Ledesma, a single mother and native of San Antonio, Texas, takes two buses to reach work from her Highland Park apartment, which she shares with her teenage daughter and two adult sons. She’s been around, having previously worked in Atlanta and San Diego, where she particularly remembers beach sand as the bane of hotel housekeepers.

For Ledesma, like many others, this contract is all about health insurance. A while ago she wrenched her shoulder and was put on light duty for six months. Even today, though, her shoulder hurts when she pulls off sheets or reaches for towels, making it difficult for her to make up the 15 rooms assigned to her in the approximately 20 minutes allotted to each. Ledesma notes that many of her co-workers forget about the hotels’ temporarily imposed $10 medical co-pay and at the end of the month often find themselves financially in the hole — or without coverage.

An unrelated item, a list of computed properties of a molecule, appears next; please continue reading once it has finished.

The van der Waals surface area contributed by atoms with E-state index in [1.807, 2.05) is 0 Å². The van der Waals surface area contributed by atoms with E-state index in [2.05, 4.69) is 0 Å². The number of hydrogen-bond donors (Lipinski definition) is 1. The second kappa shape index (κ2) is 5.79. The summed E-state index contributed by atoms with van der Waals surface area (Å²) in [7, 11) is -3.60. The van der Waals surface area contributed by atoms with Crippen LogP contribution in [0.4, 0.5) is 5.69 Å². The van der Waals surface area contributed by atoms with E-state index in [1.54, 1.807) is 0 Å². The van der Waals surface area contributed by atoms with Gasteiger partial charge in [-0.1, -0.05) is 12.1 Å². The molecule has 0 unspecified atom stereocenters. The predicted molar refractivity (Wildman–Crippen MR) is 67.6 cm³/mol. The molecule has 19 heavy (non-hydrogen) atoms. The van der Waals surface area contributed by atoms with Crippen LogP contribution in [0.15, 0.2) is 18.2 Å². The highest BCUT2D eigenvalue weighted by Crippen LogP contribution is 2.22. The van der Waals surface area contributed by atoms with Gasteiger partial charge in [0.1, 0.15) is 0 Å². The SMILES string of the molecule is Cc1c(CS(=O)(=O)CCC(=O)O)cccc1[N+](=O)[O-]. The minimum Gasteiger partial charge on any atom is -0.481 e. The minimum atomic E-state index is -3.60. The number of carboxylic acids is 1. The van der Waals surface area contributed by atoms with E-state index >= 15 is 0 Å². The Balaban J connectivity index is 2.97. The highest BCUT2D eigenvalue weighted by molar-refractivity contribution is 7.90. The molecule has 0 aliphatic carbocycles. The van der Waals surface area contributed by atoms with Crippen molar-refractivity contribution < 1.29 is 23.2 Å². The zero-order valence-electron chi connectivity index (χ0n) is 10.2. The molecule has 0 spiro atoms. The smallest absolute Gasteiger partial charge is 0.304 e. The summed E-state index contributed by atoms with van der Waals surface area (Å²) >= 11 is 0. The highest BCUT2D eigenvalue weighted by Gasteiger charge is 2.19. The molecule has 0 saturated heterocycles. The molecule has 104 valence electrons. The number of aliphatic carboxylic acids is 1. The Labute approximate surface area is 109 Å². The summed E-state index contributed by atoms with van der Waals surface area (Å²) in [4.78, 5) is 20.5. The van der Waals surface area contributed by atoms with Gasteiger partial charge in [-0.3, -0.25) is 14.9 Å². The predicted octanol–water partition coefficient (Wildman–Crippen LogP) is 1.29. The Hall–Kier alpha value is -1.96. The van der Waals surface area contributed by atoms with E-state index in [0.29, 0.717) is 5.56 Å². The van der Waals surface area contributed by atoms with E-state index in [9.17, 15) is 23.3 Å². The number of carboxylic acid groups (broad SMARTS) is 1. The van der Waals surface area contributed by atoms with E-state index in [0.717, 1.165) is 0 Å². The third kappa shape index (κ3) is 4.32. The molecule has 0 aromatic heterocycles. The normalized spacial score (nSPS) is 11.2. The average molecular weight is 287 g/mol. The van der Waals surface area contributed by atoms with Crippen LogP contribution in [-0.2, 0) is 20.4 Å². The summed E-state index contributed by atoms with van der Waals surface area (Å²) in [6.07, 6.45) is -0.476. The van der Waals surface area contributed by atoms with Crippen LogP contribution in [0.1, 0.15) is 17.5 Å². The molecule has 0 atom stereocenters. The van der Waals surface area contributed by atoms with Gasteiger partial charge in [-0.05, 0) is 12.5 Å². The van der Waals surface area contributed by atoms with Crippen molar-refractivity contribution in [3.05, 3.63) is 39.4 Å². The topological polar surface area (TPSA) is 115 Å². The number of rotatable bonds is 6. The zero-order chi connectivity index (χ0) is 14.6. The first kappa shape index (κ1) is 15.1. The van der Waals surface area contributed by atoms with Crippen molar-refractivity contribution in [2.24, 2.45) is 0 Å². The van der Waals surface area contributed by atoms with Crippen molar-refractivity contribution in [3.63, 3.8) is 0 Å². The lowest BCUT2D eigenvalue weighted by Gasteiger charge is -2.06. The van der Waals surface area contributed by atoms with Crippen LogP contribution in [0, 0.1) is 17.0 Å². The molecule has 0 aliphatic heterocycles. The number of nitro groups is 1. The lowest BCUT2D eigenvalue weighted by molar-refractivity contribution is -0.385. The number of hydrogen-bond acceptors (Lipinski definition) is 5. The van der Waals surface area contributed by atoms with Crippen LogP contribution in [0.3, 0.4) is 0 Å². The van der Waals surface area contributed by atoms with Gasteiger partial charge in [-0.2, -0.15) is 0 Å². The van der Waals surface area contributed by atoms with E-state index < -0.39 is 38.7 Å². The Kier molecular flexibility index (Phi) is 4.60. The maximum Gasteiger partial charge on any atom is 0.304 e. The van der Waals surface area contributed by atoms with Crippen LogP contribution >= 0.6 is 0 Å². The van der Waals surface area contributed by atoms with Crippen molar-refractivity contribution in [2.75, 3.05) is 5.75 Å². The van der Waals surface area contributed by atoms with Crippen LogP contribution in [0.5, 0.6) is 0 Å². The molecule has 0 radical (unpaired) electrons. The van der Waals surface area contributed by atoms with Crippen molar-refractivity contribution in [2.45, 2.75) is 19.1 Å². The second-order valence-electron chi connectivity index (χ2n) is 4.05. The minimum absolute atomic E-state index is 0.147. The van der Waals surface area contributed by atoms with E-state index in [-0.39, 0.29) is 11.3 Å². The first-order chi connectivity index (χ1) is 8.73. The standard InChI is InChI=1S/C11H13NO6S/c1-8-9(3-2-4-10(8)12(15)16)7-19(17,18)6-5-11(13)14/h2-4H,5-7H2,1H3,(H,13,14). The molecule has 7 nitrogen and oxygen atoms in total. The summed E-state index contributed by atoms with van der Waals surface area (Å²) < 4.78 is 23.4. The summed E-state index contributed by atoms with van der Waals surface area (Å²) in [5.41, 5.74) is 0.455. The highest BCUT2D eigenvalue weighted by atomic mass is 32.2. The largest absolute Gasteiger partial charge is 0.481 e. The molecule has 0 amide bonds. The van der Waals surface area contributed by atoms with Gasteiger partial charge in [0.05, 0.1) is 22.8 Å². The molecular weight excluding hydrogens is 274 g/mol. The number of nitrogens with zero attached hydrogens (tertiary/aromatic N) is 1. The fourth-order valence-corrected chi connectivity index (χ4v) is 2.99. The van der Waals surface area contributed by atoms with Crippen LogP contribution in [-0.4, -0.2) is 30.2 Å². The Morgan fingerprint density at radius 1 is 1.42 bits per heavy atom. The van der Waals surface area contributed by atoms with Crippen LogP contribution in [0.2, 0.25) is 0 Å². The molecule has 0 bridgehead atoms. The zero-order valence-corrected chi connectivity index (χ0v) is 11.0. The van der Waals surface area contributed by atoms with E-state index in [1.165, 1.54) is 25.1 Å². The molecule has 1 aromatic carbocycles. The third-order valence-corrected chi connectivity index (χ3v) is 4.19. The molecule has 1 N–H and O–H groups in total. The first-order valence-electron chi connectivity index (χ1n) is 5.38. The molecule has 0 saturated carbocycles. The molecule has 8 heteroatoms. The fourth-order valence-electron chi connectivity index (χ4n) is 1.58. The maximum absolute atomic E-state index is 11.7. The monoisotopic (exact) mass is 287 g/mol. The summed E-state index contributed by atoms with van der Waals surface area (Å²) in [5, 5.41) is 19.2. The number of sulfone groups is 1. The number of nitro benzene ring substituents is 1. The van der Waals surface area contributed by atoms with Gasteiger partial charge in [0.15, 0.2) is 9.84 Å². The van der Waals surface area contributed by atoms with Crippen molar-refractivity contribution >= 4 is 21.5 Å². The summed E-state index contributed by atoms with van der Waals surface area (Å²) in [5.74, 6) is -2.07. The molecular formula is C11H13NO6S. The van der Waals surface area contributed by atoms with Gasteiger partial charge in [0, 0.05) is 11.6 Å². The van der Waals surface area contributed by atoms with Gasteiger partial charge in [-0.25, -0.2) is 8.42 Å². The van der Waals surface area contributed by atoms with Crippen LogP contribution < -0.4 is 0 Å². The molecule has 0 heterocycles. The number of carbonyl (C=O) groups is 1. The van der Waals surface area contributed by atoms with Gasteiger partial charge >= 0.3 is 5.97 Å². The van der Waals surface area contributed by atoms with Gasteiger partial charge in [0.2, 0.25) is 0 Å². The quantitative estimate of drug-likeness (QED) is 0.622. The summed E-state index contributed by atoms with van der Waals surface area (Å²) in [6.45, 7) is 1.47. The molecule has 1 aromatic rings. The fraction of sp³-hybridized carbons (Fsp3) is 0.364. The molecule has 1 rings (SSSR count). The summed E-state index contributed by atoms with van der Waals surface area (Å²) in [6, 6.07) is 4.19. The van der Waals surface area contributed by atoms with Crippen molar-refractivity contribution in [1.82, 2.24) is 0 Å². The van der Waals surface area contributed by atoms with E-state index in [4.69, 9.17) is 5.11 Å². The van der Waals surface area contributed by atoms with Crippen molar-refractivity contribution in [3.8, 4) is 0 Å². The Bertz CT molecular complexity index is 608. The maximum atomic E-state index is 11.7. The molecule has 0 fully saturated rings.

Another negotiating sticking point is the union’s demand to align the contract-expiration dates of its Los Angeles, San Francisco and Washington, D.C., locals with the 2006 date now held by its other locals in the U.S. and Canada. Such an alignment would clearly give the union more negotiating clout in the future; the hotels are countering with a five-year agreement, which would not only affect the bargaining nine, but also the eight other L.A. hotels and film-studio commissaries that have me-too clauses in their contracts with the union.

“We need to show them we have the power like they have,” Ledesma says of HERE’s alignment proposal.

Ledesma’s fellow Bonaventure housekeeper Aida Marmol recently participated in a HERE-related Hungry for Justice press conference in City Hall. Later, she spoke to me in Spanish through an interpreter.